A docking mechanism for the servicer is under development on the basis of biologically inspired materials. Mechanisms based on adhesive bionic materials which mimic the properties of gecko feet are investigated.

To validate the docking mechanism, as well as navigation techniques, a test environment is set up consisting of an air-bearing table, a robotic arm and several testing bodies (simulated experimental satellites). It is noteworthy that the experimental satellites do not require separate supply of compressed gas and thus long-term simulations are possible.


AG New Systems and Technology 

The workgroup „New Systems and Technologies” studies manned and unmanned exploration of space beyond Low Earth Orbit (LEO). Current focus is on the development of key technologies to support the construction of a future international lunar base and the utilization of space near the Moon.

The main research areas of the group are:

  • Propulsion systems for small satellites and space probes: Investigation and development of innovative propulsion concepts for cost-effective and flexible CubeSat missions beyond Low Earth Orbit. These propulsion systems shall allow high velocity changes, for example for self-propelled trajectories to the Moon or adjustments of orbital parameters.
  • Utilization of local resources: In-Space Resource Utilization (ISRU), such as processing the regolith of the lunar surface, enables substantial reductions of transport costs and a more flexible expansion of infrastructures on other planetary bodies without supply from Earth. The group develops processes and technologies, such as methods for additive manufacturing of structures from local mineral raw materials and for utilization of other resources, such as metals and water.
  • Lunar Science: The Moon itself represents a study subject for space sciences, but due to its unique features it is also an ideal location for scientific instruments and experiments such as telescopes. For these purposes, the group develops concepts for high-performance and cost effective science missions. The mission concepts build upon results from ISRU and propulsion research at the Institute of Space Systems.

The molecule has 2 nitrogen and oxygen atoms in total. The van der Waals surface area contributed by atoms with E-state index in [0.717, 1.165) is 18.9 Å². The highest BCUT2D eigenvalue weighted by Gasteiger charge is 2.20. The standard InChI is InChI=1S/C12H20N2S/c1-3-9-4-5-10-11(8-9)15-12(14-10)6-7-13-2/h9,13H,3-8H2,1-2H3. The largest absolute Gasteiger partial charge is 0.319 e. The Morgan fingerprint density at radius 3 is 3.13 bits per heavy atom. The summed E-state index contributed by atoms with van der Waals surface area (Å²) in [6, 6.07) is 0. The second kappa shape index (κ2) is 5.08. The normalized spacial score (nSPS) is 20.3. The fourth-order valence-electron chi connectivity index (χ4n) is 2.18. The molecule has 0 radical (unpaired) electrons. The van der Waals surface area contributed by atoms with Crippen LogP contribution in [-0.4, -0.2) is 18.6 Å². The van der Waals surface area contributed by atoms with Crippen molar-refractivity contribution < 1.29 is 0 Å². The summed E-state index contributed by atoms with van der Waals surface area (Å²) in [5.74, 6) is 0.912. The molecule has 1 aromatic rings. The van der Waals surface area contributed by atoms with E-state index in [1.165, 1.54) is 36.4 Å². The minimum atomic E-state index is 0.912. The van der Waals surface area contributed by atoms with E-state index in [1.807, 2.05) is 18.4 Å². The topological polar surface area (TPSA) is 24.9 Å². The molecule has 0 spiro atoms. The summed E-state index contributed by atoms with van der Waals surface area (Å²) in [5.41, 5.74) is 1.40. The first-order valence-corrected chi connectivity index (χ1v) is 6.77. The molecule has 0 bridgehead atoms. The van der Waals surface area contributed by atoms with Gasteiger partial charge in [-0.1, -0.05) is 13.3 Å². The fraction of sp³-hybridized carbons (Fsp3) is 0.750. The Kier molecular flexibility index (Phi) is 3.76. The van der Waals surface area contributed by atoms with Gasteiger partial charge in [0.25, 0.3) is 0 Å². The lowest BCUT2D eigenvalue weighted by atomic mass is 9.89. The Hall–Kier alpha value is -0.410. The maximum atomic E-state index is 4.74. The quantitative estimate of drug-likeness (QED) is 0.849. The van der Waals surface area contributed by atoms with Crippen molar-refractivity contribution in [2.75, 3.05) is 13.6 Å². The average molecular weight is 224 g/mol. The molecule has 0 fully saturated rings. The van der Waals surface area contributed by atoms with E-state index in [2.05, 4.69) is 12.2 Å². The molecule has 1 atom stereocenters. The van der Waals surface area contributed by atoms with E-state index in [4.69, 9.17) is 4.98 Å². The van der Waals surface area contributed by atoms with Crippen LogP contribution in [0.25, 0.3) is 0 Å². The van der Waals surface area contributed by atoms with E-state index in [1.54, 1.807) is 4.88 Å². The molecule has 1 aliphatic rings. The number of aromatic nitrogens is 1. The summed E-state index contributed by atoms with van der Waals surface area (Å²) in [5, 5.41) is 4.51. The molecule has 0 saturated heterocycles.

The activities are integrated into the work of the institute`s other groups and into national and international research projects. That participation allows to take part in the creation of the global space exploration roadmap and the identification of state-of-the art research topics.   


AG Culture and Spaceflight

The history of the ideas of space and spaceflight is explored, which dates back to ancient times. Current priorities are Platonism, the Renaissance, the science fiction in the 17th century, Kant's aesthetics of the sublime, Schelling’s universalism, the science fiction in 1900 until the 1920s, the space pioneers of the Weimar Republic, the space philosophy of suprematism in the Russian avant-garde, the space ideas in the 1950s and 1960s, the group Zero, Ernst Bloch's "ontology of not-yet-being", Hans Blumenberg's "The Completeness of the Stars" and Günter Anders "the view from the moon." Also film classics on space are analyzed. Systematically metaphysics, space ontology, anthropology and epistemology are the focus.

In addition ethical concepts relating to space are explored. Technological innovations were often pushed by individuals in the history of mankind. Those individuals were driven by the courage of idealistic aims and were taking calculable [!] risks. This is in contrast to the safety needs of today’s complex society. “Space and culture” investigates concepts for the integration of risk and safety in view of the ethics of spaceflight to be consolidated.

The teaching of the working group Culture and Space is interdisciplinary. It offeres multidisciplinary courses for the Faculty of Mechanical Engineering and the Faculty of Humanities and Education.